Romney, GOP blast Obama for 'gutting' welfare reform law

Republicans came out strongly against a quiet policy change by the Obama administration that could change how states administer welfare. 

Under the new policy, federal waivers would allow states to test new approaches to improving employment among low-income families. In exchange, states would have to prove that their new methods are effective, or lose the waivers.

Republicans blasted the change as "gutting" work requirements in the landmark 1996 welfare-to-work law known as TANF.

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"President Obama now wants to strip the established work requirements from welfare," said Mitt Romney, the presumptive GOP nominee, in a statement. "The success of bipartisan welfare reform, passed under President Clinton, has rested on the obligation of work. The president’s action is completely misdirected."

Federal health officials noted that the new policy comes in response to requests from states — both Republican and Democrat — for more flexibility under TANF's bureaucracy.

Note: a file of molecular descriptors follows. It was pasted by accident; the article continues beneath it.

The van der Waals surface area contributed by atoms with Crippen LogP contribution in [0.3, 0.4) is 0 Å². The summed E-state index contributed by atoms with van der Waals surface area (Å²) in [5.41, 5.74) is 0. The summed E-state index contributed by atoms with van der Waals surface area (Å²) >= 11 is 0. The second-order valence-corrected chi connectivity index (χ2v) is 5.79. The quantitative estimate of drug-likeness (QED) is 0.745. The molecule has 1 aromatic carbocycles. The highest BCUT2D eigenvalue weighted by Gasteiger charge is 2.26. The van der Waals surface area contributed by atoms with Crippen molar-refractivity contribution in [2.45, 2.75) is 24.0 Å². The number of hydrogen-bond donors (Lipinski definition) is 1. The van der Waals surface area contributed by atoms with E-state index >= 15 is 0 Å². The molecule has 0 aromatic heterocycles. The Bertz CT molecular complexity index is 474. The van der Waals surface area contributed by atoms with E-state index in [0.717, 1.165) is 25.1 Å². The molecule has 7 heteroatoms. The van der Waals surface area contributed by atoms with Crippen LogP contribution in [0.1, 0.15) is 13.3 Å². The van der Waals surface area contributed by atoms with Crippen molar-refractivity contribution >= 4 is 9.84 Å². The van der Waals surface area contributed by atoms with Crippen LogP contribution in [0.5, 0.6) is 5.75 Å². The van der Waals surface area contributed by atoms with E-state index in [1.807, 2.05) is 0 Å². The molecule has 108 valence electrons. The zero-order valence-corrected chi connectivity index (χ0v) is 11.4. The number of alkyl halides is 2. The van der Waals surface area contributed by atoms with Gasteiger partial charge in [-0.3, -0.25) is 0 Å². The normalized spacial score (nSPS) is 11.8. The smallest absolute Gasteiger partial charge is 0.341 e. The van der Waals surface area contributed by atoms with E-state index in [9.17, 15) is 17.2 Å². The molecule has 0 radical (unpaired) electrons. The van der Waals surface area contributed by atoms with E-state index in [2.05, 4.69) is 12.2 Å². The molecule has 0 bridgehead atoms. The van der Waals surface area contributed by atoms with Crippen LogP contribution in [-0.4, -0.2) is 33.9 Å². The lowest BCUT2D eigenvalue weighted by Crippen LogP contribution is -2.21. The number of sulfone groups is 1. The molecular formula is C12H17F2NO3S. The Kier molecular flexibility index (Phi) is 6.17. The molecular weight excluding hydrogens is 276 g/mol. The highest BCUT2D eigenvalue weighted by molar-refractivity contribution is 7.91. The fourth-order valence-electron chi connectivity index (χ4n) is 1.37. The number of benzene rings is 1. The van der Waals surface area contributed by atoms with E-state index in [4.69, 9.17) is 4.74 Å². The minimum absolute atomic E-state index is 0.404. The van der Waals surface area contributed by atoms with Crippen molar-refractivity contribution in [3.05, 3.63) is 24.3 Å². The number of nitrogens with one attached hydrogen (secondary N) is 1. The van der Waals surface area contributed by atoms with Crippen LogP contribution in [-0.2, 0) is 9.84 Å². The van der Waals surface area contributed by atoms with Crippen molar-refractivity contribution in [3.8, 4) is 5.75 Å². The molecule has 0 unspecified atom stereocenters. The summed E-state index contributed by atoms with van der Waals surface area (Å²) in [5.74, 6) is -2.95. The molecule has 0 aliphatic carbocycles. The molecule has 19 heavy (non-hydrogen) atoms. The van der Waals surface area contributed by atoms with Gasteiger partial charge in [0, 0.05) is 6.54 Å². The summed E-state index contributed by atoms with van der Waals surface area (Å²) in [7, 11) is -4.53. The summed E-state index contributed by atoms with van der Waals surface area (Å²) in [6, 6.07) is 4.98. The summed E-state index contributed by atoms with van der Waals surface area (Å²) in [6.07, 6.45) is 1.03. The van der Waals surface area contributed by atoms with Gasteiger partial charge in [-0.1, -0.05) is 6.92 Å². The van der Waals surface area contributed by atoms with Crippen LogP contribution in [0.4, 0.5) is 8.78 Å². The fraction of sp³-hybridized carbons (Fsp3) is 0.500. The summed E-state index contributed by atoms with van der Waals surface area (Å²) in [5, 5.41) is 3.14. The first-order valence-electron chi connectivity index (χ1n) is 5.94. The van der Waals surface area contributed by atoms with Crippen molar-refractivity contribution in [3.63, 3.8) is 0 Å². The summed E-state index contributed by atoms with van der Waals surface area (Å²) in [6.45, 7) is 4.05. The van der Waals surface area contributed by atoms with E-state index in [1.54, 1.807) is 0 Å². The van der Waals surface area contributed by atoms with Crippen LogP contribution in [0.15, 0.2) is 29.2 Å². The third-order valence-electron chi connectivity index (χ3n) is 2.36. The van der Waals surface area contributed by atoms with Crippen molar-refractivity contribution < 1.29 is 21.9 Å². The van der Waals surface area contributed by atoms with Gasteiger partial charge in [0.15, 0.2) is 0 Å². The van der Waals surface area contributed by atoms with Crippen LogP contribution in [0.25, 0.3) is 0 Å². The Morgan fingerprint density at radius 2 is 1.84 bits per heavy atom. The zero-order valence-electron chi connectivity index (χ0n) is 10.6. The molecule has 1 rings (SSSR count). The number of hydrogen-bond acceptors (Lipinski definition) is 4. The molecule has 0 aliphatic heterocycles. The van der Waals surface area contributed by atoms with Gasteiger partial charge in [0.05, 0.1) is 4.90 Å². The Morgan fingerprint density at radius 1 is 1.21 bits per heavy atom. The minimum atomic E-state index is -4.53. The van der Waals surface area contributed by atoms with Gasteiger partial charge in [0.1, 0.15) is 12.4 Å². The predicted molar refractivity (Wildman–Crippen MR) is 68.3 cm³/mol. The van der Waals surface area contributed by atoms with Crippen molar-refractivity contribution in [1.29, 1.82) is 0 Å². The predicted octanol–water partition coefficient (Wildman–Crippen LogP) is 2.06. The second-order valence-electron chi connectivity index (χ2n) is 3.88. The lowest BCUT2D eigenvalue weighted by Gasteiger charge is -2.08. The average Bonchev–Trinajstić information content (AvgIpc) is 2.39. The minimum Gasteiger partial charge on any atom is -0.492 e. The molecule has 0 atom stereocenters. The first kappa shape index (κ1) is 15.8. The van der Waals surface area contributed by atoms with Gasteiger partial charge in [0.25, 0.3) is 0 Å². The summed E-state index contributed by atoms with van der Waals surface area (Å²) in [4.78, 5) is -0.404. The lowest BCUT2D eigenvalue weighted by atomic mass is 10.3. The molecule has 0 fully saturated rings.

"This new flexibility will strengthen welfare reform rules and the effectiveness of state efforts to connect families with work," wrote George Sheldon, acting assistant secretary for the Administration for Children and Families, in a blog post. "Waivers that weaken or undercut welfare reform will not be approved."

But Republicans argue that the change will foster dependency on the government, violating the principle behind TANF. 

House Ways and Means Committee Chairman Dave Camp (R-Mich.) called the new policy a "brazen and unwarranted unraveling of welfare reform."

Under TANF, he said in a statement, "states helped record numbers of low-income parents go to work, earnings soared, and dependence on welfare and poverty plunged by record levels."

"This ends welfare reform as we know it," he added.

The Ways and Means Committee's ranking member, Rep. Sander Levin (D-Mich.), argued that Republicans' stance is hypocritical.

"It turns out that Republican support for state flexibility is a one-way street — they support flexibility when it comes to reducing assistance for needy Americans looking for work, but they oppose giving states greater discretion in helping people find work," he said in a statement.

Waiver applications will be available to the public, as will states' benchmarks for progress, according to the Department of Health and Human Services.